Artist: Alela Diane
Album: To Be Still
Release Date: Feb. 17, 2009
Hey music fans! Do you like being put into a trance? A dance trance? A trance where you may or may not end up wearing natural fibers and chewing on a piece of hay as you sit around the fire and smoke something? If so, then Alela Diane's latest album, To Be Still, is the album for you. And yet, don't overlook these melodies as simple campfire songs. If there is one thing that Diane's two albums have shown the world, it's the fact that she is capable of a delicate and haunting compilation of music tracks.
Alela Diane came on the music scene with her simple self-release of The Pirate's Gospel in 2004 (revamped and rereleased in 2006). She caused a rippling effect throughout America, that landed her in Europe where her success and talent have continued to grow. Raised in Nevada City, California, and currently living in Portland, Oregon, Alela Diane is classified in the Psych Folk and New Weird America genres because her meditative lyrics are earthy and natural and her sound combines a trance-like compilation of simple instruments. She is most often compared to Jolie Holland, Josephine Foster, and let's not forget The Be Good Tanyas.
Her follow-up album has been long awaited and much anticipated. But is it worth the wait? Yes. Sort of. No, it really is, but I have some explaining to do. Her first album boasted the amazing title track "The Pirate's Gospel" with a sing-songy "Yo ho yo ho" and a deeper, stronger voice than she shows us in this current album. She just seemed to have more spunk, more energy, more attitude, and more to prove than she does in To Be Still, and maybe this is to her credit. Perhaps the first album was the artistic expression of a girl who had to show the world what she was made of (and we liked it), and her second album is the artistic expression of a woman who is whole and complete. While weighing in at only 25 years old, her voice contains the cadence, pitch, wisdom, and soul of a much older woman, and I just like that. I like that she knows who she is. I like that she wrote every track and every lyric. I like that her voice gives you unexpected sweeps and lurches, almost like sailing on temperamental waves. She has intense diction, and that's rare. I like that her simple symphony sings you to sleep, ahem, in a good way. It's just a calming album. Sit on your porch, relax, and take it in. If your looking for that intensity that the first album made you feel down in your gut, you're just not going to find it here.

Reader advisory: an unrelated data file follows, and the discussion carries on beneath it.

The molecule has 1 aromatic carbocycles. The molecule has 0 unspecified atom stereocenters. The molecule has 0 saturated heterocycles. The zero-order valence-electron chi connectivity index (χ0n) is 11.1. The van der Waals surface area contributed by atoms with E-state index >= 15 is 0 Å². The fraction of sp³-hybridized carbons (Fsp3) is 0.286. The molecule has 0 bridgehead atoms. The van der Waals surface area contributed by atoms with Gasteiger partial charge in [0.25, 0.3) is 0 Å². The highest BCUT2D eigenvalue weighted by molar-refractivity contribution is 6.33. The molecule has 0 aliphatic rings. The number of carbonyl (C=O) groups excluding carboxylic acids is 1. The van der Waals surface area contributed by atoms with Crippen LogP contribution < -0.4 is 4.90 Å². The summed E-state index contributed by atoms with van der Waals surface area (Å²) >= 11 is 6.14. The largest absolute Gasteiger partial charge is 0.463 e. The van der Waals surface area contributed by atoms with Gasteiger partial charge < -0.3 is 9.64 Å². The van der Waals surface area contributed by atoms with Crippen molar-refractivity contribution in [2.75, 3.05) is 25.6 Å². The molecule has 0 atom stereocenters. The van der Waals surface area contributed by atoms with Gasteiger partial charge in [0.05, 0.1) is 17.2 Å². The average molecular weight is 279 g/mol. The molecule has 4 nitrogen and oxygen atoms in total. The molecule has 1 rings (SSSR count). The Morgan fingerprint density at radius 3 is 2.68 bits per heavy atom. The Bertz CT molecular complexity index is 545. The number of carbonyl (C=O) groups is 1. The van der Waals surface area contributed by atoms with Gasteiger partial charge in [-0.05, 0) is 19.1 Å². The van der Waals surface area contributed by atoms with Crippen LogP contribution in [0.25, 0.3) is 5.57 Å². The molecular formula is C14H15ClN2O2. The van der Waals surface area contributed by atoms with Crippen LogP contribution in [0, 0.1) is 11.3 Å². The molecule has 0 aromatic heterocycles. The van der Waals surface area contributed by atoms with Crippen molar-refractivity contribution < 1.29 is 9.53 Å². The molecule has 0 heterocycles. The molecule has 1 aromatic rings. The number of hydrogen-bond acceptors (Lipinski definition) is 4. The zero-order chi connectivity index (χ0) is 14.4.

"Age Old Blues," with its interwoven harmonies, simple tale of field workers, and quick guitar will be a fan favorite. Also noteworthy is the Celtic feel of "The Alder Trees" as her vocals truly soar and her arrangements are powerful. Yes, those two will be the favorites of the album, but I have to say that I became more awake when I listened to "The Ocean". The powerful drum, the female seeker of truth, "the sunset by the sea is in her mind and she was always hopin' to someday to leave the mountain, domestic chores and children, the darkness of winter. Painting all these mermaids wandering to the seashore. She wanted him to follow, but his heart was with the hillside. In spirit, she drifted to the ocean" just made me feel like I had been sung a good tale.
When asked about the creative journey in producing this album, Alela Diane said, "It began in Portland, OR and was finished in scatters between tours at my dad's home studio in Nevada City, CA. I wanted to record this collection of songs using arrangements which would represent them in their finest form. These songs requested more instrumental filigree than those on The Pirate's Gospel. It was challenging to delicately, yet purposefully incorporate instrumentation into songs that I was so used to singing by myself. I was determined to make it work, because I wanted percussion! I wanted to hear the lonesome bow of the violin! I heard many harmonies in my head, and so I set out to capture them."
Well, Alela, I think you succeeded with what you set out to do.